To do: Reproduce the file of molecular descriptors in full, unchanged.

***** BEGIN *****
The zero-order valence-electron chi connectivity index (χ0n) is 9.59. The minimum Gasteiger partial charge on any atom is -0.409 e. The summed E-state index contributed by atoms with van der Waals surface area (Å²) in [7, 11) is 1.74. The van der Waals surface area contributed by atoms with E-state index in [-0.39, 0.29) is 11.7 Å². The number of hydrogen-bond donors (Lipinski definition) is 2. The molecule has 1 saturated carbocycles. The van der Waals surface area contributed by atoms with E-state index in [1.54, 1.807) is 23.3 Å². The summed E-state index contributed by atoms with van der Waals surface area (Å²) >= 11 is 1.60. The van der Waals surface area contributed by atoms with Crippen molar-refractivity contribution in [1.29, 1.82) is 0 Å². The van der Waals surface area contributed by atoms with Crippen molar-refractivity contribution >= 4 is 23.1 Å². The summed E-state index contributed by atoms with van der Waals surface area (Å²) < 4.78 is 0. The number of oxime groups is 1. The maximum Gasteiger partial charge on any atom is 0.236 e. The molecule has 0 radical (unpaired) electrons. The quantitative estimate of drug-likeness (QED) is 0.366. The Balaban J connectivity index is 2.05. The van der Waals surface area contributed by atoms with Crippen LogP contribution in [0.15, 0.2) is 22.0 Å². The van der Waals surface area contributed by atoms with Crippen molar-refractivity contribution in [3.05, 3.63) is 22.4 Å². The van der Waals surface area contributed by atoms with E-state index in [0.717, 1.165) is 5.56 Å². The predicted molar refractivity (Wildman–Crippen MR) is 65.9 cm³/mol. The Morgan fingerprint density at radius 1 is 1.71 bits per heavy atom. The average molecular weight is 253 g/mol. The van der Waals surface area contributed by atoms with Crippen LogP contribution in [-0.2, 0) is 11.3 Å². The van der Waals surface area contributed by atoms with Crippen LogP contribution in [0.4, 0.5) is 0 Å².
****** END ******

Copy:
The zero-order valence-electron chi connectivity index (χ0n) is 9.59. The minimum Gasteiger partial charge on any atom is -0.409 e. The summed E-state index contributed by atoms with van der Waals surface area (Å²) in [7, 11) is 1.74. The van der Waals surface area contributed by atoms with E-state index in [-0.39, 0.29) is 11.7 Å². The number of hydrogen-bond donors (Lipinski definition) is 2. The molecule has 1 saturated carbocycles. The van der Waals surface area contributed by atoms with E-state index in [1.54, 1.807) is 23.3 Å². The summed E-state index contributed by atoms with van der Waals surface area (Å²) >= 11 is 1.60. The van der Waals surface area contributed by atoms with Crippen molar-refractivity contribution in [1.29, 1.82) is 0 Å². The van der Waals surface area contributed by atoms with Crippen molar-refractivity contribution >= 4 is 23.1 Å². The summed E-state index contributed by atoms with van der Waals surface area (Å²) < 4.78 is 0. The number of oxime groups is 1. The maximum Gasteiger partial charge on any atom is 0.236 e. The molecule has 0 radical (unpaired) electrons. The quantitative estimate of drug-likeness (QED) is 0.366. The Balaban J connectivity index is 2.05. The van der Waals surface area contributed by atoms with Crippen LogP contribution in [0.15, 0.2) is 22.0 Å². The van der Waals surface area contributed by atoms with Crippen molar-refractivity contribution in [3.05, 3.63) is 22.4 Å². The van der Waals surface area contributed by atoms with E-state index in [0.717, 1.165) is 5.56 Å². The predicted molar refractivity (Wildman–Crippen MR) is 65.9 cm³/mol. The Morgan fingerprint density at radius 1 is 1.71 bits per heavy atom. The average molecular weight is 253 g/mol. The van der Waals surface area contributed by atoms with Crippen LogP contribution in [-0.2, 0) is 11.3 Å². The van der Waals surface area contributed by atoms with Crippen LogP contribution in [0.4, 0.5) is 0 Å².